By Julie Stahl
“When you enter the land and plant any kind of fruit tree, regard its fruit as forbidden. For three years you are to consider it forbidden; it must not be eaten” (Leviticus 19:23 NIV).
Tu B’Shvat is also known as Rosh HaShanah La’Ilanot, the New Year of the Trees.
Israel actually has four “new year’s days” each year: the biblical New Year in the spring just before Passover on the first of the Hebrew month of Nisan. It determines the pilgrimage festivals and other biblical holidays. In biblical times, it also determined the reign of the kings.
The second “new year” is on the first of Elul and is the beginning of the year for tithing livestock; the third “new year” is in the early autumn, on the first of Tishrei at Rosh Hashanah (the Feast of Trumpets). That is used for counting years—sabbatical and jubilee years—and for planting.
Then there’s Tu B’Shvat, the fourth New Year. Celebrated in late January or early February, it’s the beginning of the year for counting the age of trees. That is important because the Bible says not to eat the fruit of a tree for the first three years.
Today in Israel, Tu B’Shvat is celebrated as a kind of Arbor Day or ecological holiday. One of the main traditions on this day is to plant trees.
In 1901, the Fifth Zionist Congress in Basel decided to establish Keren Kayemeth LeIsrael-Jewish National Fund (KKL-JNF) in order to purchase land in what was then called Ottoman Turkish Palestine. But there was more.
“We must establish a national forestry society for the planting of trees in the land,” said Johann Kremenetzky, the first chairman of the KKL-JNF. Within their first decade they had planted their first forest.
From the very beginning to the end, trees hold a special metaphorical significance in the Bible. In Genesis 2:9, we are introduced to the Tree of Life and the Tree of the Knowledge of Good and Evil. Then, in Revelation 22, we see the Tree of Life again as well as many times in between.
According to Rabbi Welsh, Tu B’Shvat also has a “special significance” because man is compared in the Bible to the “tree of the field.”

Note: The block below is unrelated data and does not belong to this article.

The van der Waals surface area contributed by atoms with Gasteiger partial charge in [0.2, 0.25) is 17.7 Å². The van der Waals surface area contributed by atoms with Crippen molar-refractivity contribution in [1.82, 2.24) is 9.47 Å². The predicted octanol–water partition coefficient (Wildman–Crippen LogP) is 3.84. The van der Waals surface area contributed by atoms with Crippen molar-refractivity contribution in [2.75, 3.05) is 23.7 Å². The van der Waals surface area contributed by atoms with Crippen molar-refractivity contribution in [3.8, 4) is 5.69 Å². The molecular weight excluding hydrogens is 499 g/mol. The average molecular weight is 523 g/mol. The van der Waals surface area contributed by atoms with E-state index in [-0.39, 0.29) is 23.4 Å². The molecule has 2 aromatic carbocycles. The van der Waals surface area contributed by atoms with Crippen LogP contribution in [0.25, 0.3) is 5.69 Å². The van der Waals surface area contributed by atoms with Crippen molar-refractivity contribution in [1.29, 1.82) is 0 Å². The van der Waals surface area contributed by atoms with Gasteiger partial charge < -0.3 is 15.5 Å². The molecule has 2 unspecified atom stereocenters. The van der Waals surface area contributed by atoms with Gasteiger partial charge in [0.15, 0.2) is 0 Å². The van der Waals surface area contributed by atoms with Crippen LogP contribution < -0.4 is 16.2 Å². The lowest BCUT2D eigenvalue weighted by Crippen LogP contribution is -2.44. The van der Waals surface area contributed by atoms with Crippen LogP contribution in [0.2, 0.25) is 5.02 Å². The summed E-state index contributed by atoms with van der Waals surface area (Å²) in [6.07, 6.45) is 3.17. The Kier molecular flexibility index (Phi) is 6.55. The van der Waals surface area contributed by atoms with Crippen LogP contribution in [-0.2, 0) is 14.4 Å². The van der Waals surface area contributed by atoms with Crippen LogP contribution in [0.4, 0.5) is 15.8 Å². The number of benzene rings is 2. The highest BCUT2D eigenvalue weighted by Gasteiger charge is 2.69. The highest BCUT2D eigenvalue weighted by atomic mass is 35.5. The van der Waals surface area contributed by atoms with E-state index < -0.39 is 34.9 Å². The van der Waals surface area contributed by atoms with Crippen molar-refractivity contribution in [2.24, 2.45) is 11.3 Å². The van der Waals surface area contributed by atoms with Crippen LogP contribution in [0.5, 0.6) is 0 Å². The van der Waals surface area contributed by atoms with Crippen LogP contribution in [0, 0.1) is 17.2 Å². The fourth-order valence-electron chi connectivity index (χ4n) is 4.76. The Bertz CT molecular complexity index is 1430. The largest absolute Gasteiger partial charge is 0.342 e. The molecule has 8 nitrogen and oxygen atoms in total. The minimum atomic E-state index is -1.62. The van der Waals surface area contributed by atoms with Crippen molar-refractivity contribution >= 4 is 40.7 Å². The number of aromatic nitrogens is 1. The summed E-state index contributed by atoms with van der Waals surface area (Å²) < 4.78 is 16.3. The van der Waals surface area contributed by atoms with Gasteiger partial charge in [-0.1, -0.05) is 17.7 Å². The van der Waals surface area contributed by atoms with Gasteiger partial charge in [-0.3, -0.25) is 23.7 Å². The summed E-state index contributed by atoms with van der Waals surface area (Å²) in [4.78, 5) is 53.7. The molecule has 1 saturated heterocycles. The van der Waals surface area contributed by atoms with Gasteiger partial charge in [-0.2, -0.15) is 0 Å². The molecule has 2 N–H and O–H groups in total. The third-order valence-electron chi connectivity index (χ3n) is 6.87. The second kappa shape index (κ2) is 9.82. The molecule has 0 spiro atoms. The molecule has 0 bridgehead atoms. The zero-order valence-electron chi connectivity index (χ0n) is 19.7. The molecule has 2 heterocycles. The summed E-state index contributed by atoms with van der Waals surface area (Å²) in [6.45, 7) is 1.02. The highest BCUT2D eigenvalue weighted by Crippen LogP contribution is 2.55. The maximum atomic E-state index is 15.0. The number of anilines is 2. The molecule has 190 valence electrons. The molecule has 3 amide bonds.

In Psalm 1:3, we are told that the man who delights in the law of the Lord and meditates on the word of God shall be like “a tree planted by streams of water, which yields its fruit in season and whose leaf does not wither—whatever they do prospers.”
And again, in Psalm 92:12, “The righteous will flourish like a palm tree, they will grow like a cedar of Lebanon.”
Again, and again in Scripture, God uses trees to speak to us.
In honor of the trees, on Tu B’Shvat, fruits of the seven species are eaten from Deuteronomy 8:8—olives, dates, pomegranates, figs and grapes as well as other dried fruits.
Julie Stahl is a correspondent for CBN News in the Middle East. A Hebrew speaker, she has been covering news in Israel full-time for more than 20 years. Julie’s life as a journalist has been intertwined with CBN—first as a graduate student in Journalism at Regent University; then as a journalist with Middle East Television (METV) when it was owned by CBN from 1989-91; and now with the Middle East Bureau of CBN News in Jerusalem since 2009. She is also an integral part of CBN News’ award-winning show, Jerusalem Dateline, a weekly news program providing a biblical and prophetic perspective to what is happening in Israel and the Middle East.
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